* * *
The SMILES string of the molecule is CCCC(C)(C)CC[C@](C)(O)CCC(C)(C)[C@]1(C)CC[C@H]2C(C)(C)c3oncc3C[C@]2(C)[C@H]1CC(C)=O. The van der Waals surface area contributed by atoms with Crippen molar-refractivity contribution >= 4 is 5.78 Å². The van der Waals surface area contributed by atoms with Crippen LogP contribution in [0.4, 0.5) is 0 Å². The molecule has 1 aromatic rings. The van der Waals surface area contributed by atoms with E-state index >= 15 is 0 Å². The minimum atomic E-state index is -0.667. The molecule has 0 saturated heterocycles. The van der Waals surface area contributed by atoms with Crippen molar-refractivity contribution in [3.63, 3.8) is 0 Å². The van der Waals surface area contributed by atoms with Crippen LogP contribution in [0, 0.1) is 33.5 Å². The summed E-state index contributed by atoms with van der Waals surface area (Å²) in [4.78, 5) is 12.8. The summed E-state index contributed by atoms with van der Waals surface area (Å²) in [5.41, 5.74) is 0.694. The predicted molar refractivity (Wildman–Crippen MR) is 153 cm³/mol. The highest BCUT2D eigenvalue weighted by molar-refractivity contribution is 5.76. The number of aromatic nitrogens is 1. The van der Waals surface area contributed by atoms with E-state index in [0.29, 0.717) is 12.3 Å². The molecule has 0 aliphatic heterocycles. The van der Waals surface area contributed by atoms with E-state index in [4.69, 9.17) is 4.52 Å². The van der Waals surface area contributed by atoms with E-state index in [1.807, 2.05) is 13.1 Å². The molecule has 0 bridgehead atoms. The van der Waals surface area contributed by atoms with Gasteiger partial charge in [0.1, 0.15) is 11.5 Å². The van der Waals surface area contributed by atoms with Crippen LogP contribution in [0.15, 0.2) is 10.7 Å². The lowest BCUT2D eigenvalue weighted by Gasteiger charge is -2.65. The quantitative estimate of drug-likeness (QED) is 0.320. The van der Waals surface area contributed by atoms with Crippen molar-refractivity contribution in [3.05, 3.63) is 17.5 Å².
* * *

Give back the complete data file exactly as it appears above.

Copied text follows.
The SMILES string of the molecule is CCCC(C)(C)CC[C@](C)(O)CCC(C)(C)[C@]1(C)CC[C@H]2C(C)(C)c3oncc3C[C@]2(C)[C@H]1CC(C)=O. The van der Waals surface area contributed by atoms with Crippen molar-refractivity contribution >= 4 is 5.78 Å². The van der Waals surface area contributed by atoms with Crippen LogP contribution in [0.4, 0.5) is 0 Å². The molecule has 1 aromatic rings. The van der Waals surface area contributed by atoms with E-state index >= 15 is 0 Å². The minimum atomic E-state index is -0.667. The molecule has 0 saturated heterocycles. The van der Waals surface area contributed by atoms with Crippen molar-refractivity contribution in [3.63, 3.8) is 0 Å². The van der Waals surface area contributed by atoms with Crippen LogP contribution in [0, 0.1) is 33.5 Å². The summed E-state index contributed by atoms with van der Waals surface area (Å²) in [4.78, 5) is 12.8. The summed E-state index contributed by atoms with van der Waals surface area (Å²) in [5.41, 5.74) is 0.694. The predicted molar refractivity (Wildman–Crippen MR) is 153 cm³/mol. The highest BCUT2D eigenvalue weighted by molar-refractivity contribution is 5.76. The number of aromatic nitrogens is 1. The van der Waals surface area contributed by atoms with E-state index in [0.29, 0.717) is 12.3 Å². The molecule has 0 aliphatic heterocycles. The van der Waals surface area contributed by atoms with E-state index in [4.69, 9.17) is 4.52 Å². The van der Waals surface area contributed by atoms with E-state index in [1.807, 2.05) is 13.1 Å². The molecule has 0 bridgehead atoms. The van der Waals surface area contributed by atoms with Gasteiger partial charge in [0.1, 0.15) is 11.5 Å². The van der Waals surface area contributed by atoms with Crippen LogP contribution in [0.15, 0.2) is 10.7 Å². The lowest BCUT2D eigenvalue weighted by Gasteiger charge is -2.65. The quantitative estimate of drug-likeness (QED) is 0.320. The van der Waals surface area contributed by atoms with Crippen molar-refractivity contribution in [3.05, 3.63) is 17.5 Å².